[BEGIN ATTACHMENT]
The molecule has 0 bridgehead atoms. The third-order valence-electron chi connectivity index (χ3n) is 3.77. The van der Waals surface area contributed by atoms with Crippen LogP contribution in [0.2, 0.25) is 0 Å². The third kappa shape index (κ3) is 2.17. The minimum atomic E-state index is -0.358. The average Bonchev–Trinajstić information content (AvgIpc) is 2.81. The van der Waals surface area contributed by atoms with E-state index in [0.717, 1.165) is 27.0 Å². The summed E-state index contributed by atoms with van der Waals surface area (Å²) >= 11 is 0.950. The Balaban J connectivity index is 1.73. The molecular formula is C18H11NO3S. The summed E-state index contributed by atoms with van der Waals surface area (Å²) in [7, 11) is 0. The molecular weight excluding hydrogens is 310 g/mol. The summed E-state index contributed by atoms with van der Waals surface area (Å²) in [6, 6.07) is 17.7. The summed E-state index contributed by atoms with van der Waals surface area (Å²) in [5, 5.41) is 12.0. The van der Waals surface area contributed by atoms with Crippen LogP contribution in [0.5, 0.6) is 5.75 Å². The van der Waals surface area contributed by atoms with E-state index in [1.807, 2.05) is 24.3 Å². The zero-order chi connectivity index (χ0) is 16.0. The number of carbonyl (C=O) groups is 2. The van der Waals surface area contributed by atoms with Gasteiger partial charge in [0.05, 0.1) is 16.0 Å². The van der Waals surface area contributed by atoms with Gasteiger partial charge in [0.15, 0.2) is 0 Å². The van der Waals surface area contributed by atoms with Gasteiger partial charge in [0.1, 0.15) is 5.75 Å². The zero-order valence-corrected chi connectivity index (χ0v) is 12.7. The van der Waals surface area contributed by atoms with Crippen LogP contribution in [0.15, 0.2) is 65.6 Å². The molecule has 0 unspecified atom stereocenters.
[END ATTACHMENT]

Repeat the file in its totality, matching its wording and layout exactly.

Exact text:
The molecule has 0 bridgehead atoms. The third-order valence-electron chi connectivity index (χ3n) is 3.77. The van der Waals surface area contributed by atoms with Crippen LogP contribution in [0.2, 0.25) is 0 Å². The third kappa shape index (κ3) is 2.17. The minimum atomic E-state index is -0.358. The average Bonchev–Trinajstić information content (AvgIpc) is 2.81. The van der Waals surface area contributed by atoms with E-state index in [0.717, 1.165) is 27.0 Å². The summed E-state index contributed by atoms with van der Waals surface area (Å²) >= 11 is 0.950. The Balaban J connectivity index is 1.73. The molecular formula is C18H11NO3S. The summed E-state index contributed by atoms with van der Waals surface area (Å²) in [7, 11) is 0. The molecular weight excluding hydrogens is 310 g/mol. The summed E-state index contributed by atoms with van der Waals surface area (Å²) in [6, 6.07) is 17.7. The summed E-state index contributed by atoms with van der Waals surface area (Å²) in [5, 5.41) is 12.0. The van der Waals surface area contributed by atoms with Crippen LogP contribution in [0.5, 0.6) is 5.75 Å². The van der Waals surface area contributed by atoms with E-state index in [1.807, 2.05) is 24.3 Å². The zero-order chi connectivity index (χ0) is 16.0. The number of carbonyl (C=O) groups is 2. The van der Waals surface area contributed by atoms with Gasteiger partial charge in [0.05, 0.1) is 16.0 Å². The van der Waals surface area contributed by atoms with Gasteiger partial charge in [0.15, 0.2) is 0 Å². The van der Waals surface area contributed by atoms with Gasteiger partial charge in [0.1, 0.15) is 5.75 Å². The zero-order valence-corrected chi connectivity index (χ0v) is 12.7. The van der Waals surface area contributed by atoms with Crippen LogP contribution in [0.15, 0.2) is 65.6 Å². The molecule has 0 unspecified atom stereocenters.